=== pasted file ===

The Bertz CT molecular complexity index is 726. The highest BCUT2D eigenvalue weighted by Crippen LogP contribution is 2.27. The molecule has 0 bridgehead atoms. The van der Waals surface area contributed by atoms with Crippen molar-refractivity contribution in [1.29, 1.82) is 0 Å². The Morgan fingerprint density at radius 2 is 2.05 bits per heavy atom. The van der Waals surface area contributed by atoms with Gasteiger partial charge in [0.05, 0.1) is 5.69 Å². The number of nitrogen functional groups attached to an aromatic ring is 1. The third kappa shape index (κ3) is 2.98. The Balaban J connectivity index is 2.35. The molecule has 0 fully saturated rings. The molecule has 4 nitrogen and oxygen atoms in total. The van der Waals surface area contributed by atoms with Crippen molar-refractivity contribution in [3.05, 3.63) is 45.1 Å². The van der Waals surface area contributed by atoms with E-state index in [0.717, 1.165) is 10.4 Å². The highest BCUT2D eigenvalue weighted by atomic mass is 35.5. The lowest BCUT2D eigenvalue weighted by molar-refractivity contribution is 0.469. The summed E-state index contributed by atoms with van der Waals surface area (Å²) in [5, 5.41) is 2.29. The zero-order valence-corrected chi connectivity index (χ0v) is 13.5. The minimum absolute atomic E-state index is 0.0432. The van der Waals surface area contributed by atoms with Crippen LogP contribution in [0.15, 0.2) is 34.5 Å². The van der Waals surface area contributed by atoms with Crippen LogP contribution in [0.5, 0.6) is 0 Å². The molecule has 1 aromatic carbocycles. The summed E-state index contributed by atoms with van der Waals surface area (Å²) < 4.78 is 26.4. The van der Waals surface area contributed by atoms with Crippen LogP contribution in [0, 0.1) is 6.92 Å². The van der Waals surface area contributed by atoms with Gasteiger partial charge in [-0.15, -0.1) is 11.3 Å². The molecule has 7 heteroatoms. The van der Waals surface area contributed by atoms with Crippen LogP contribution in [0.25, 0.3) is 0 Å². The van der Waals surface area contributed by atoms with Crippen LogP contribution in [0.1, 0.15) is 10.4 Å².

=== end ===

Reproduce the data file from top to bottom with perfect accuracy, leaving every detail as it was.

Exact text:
The Bertz CT molecular complexity index is 726. The highest BCUT2D eigenvalue weighted by Crippen LogP contribution is 2.27. The molecule has 0 bridgehead atoms. The van der Waals surface area contributed by atoms with Crippen molar-refractivity contribution in [1.29, 1.82) is 0 Å². The Morgan fingerprint density at radius 2 is 2.05 bits per heavy atom. The van der Waals surface area contributed by atoms with Gasteiger partial charge in [0.05, 0.1) is 5.69 Å². The number of nitrogen functional groups attached to an aromatic ring is 1. The third kappa shape index (κ3) is 2.98. The Balaban J connectivity index is 2.35. The molecule has 0 fully saturated rings. The molecule has 4 nitrogen and oxygen atoms in total. The van der Waals surface area contributed by atoms with Crippen molar-refractivity contribution in [3.05, 3.63) is 45.1 Å². The van der Waals surface area contributed by atoms with E-state index in [0.717, 1.165) is 10.4 Å². The highest BCUT2D eigenvalue weighted by atomic mass is 35.5. The lowest BCUT2D eigenvalue weighted by molar-refractivity contribution is 0.469. The summed E-state index contributed by atoms with van der Waals surface area (Å²) in [5, 5.41) is 2.29. The zero-order valence-corrected chi connectivity index (χ0v) is 13.5. The minimum absolute atomic E-state index is 0.0432. The van der Waals surface area contributed by atoms with Crippen LogP contribution in [0.15, 0.2) is 34.5 Å². The van der Waals surface area contributed by atoms with Crippen LogP contribution in [0.5, 0.6) is 0 Å². The molecule has 1 aromatic carbocycles. The summed E-state index contributed by atoms with van der Waals surface area (Å²) < 4.78 is 26.4. The van der Waals surface area contributed by atoms with Crippen LogP contribution in [0, 0.1) is 6.92 Å². The van der Waals surface area contributed by atoms with Gasteiger partial charge in [-0.15, -0.1) is 11.3 Å². The molecule has 7 heteroatoms. The van der Waals surface area contributed by atoms with Crippen LogP contribution in [0.25, 0.3) is 0 Å². The van der Waals surface area contributed by atoms with Crippen LogP contribution in [0.1, 0.15) is 10.4 Å².